Fiber May Bind Colon Carcinogens
Fiber may bind colon carcinogens
High-fiber diets have been associated with a reduced risk of human colon cancer. Possible explanations include: that fiber's bulk makes it less likely that carcinogens passing through the digestive tract will touch the colon's surface; that, by accelerating food's passage through the digestive tract, fiber reduces a carcinogen's time in contact with the colon's walls; and that fiber may bind to the carcinogens, pulling them out of the body before they can do harm. New research by food chemists at the University of Lund in Sweden offers further support for this last hypothesis.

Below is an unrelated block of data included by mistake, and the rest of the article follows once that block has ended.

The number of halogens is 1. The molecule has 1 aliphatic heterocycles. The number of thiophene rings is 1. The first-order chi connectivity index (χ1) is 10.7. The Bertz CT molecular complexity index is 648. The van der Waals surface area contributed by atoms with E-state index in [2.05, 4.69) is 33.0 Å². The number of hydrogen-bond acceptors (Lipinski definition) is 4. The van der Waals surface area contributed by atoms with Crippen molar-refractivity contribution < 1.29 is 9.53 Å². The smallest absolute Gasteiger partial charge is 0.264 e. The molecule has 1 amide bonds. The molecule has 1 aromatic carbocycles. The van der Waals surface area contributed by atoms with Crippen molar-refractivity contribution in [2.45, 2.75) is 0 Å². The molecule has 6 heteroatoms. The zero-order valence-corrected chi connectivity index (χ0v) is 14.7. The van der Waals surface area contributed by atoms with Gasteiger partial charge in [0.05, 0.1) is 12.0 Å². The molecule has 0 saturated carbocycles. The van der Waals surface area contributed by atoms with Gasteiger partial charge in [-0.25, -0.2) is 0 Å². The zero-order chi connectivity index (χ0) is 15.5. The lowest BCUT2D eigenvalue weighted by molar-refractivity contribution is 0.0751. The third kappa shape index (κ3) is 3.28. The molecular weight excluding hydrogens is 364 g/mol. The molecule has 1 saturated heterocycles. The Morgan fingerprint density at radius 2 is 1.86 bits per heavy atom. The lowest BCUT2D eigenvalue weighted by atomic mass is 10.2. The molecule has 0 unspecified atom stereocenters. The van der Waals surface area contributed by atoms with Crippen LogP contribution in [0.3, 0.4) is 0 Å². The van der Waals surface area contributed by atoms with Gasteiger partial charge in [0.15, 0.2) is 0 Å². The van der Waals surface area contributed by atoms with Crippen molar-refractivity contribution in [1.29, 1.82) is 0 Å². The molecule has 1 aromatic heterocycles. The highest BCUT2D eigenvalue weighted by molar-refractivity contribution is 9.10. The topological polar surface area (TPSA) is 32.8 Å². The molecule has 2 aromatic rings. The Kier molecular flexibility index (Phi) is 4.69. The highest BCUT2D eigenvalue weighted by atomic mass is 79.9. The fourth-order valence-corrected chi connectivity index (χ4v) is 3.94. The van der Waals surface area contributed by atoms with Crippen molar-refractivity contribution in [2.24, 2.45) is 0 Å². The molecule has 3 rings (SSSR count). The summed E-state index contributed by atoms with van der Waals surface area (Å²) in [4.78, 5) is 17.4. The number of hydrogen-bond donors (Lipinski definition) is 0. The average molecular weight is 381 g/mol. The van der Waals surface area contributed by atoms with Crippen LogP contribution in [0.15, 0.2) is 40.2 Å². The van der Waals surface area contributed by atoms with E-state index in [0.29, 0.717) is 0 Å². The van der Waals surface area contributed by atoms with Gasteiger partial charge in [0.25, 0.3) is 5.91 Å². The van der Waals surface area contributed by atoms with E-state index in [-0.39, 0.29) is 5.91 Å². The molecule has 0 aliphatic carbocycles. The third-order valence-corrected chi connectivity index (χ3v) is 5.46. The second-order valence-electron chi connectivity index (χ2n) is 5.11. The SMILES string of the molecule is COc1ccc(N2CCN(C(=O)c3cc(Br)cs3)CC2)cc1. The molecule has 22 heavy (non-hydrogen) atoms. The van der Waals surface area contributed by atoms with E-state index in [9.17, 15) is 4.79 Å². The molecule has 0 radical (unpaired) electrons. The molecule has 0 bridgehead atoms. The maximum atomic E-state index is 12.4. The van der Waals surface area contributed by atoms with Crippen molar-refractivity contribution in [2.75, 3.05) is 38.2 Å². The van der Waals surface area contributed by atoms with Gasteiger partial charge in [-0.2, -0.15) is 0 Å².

The researchers used three chemicals known to produce tumors in the intestinal tract of laboratory animals. These heterocyclic amines--members of the quinoline family--form during the cooking of meats at high temperatures. In test tube environments meant to roughly simulate conditions that might occur during digestion, each was mixed with one of 13 different food fibers, including whole rye flour, whole barley flour, oat bran and wheat bran, among others. …